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<nettime> Will The Media Remember Al-Shifa?

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                    Fairness & Accuracy in Reporting
               Media analysis, critiques and news reports

August 17, 1999
Contact: Seth Ackerman (mailto:SAckerman@fair.org)

Embassy Bombings Commemorated Without Mention of Factory Attack

This month marks the anniversary of the August 7, 1998 terrorist attacks on
American embassies in Tanzania and Kenya, which claimed the lives of 224
people, including 12 Americans. The anniversary has received substantial
media attention, including stories on NBC's Sunday Today (8/8/99), ABC's
World News Saturday (8/7/99), CBS's Evening News (8/7/99), and the
Washington Post (8/8/99), the New York Times (8/7/99), and Los Angeles Times

But virtually absent from this coverage has been any mention of the U.S.
response which followed those attacks: the cruise missile raids launched two
weeks later by President Clinton against camps in Afghanistan and against
the Al-Shifa pharmaceutical plant in Khartoum, Sudan.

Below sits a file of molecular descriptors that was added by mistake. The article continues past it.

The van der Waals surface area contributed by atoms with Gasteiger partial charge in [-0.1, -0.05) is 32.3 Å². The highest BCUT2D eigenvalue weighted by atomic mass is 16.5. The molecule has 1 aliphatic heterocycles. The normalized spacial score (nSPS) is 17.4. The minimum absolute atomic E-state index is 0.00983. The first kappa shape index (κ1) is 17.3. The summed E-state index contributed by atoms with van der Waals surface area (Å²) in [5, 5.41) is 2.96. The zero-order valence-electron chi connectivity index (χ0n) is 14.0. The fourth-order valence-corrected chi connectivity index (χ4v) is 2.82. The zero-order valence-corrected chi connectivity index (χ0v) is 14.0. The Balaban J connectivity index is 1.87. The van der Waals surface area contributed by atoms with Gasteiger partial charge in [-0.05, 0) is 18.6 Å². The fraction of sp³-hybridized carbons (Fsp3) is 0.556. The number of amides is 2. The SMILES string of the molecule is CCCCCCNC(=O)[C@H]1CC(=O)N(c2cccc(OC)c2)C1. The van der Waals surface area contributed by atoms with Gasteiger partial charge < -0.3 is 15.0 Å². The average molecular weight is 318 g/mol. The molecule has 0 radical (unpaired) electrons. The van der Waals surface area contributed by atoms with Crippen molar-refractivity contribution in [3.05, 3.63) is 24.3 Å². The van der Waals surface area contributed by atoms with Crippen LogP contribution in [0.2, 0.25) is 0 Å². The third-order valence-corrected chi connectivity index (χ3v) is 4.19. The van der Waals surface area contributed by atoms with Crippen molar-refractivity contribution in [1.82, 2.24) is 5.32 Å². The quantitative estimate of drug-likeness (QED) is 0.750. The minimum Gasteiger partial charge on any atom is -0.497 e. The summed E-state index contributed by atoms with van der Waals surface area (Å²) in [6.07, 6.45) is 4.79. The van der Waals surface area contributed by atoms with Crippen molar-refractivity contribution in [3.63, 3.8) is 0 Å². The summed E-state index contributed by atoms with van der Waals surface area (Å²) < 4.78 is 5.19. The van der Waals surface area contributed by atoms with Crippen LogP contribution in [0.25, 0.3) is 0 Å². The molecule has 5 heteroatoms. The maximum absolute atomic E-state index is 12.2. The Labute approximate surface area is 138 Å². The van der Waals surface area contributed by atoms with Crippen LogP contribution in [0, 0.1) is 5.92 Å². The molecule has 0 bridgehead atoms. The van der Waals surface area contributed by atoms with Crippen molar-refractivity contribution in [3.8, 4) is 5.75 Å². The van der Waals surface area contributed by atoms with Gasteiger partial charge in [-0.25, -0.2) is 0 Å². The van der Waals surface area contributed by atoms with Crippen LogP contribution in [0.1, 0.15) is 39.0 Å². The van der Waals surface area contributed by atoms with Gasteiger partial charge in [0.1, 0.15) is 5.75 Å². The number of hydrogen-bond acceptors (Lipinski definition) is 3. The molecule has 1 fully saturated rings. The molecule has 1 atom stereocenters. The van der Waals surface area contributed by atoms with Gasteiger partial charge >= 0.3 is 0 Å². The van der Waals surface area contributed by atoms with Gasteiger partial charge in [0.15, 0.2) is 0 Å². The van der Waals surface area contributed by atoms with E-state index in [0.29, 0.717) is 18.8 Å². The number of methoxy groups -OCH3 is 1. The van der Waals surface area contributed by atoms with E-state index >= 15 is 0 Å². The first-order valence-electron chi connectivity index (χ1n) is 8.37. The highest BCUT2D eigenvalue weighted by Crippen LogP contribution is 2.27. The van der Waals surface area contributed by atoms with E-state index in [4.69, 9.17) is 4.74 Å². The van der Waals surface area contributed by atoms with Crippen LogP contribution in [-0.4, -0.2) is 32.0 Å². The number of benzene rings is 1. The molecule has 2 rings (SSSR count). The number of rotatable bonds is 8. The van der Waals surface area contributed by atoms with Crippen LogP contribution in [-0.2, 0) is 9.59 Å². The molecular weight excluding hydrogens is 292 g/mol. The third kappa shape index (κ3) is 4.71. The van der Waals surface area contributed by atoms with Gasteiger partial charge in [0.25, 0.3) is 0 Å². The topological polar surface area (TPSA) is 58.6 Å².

Although U.S. officials originally claimed the Sudanese factory was involved
in the production of chemical weapons and had links to accused terrorist
Osama bin Laden, those assertions-along with many of the subsequent,
shifting allegations offered in the days following the attack-have turned
out to be inaccurate.

To date, the U.S. has presented no convincing evidence directly linking the
factory to either bin Laden or chemical weapons. But it should be noted that
even if the U.S. could offer credible evidence that the Al-Shifa plant made
chemical weapons, or that it was linked to bin Laden, the missile strike
would almost certainly still be a violation of the United Nations charter
and a serious contravention of international law. The Charter permits
countries to use force only in "self-defense" against an "armed attack"-an
attack which, according to the accepted legal standard, must be so imminent
as to leave "no choice of means, and no moment of deliberation."

August 20 will mark the anniversary of the Al-Shifa attack. With the notable
exceptions of the Washington Post and U.S. News & World Report, which
recently ran informative articles about the Al-Shifa case (Washington Post,
7/25/99; U.S. News &World Report, 8/16-23/99), the mainstream media have
paid little attention to the Al Shifa case.

FAIR encourages journalists to use the anniversary of the cruise missile
attacks as an opportunity to review the evidence upon which the Sudan attack
was based, and the legality of the attacks on both Sudan and Afghanistan.
Media outlets should look back in their reporting not only on crimes
committed against the U.S., but also on possible crimes committed by the

For more information on the media's response to the Al-Shifa attacks, please
read "Media in Cruise Control" at:


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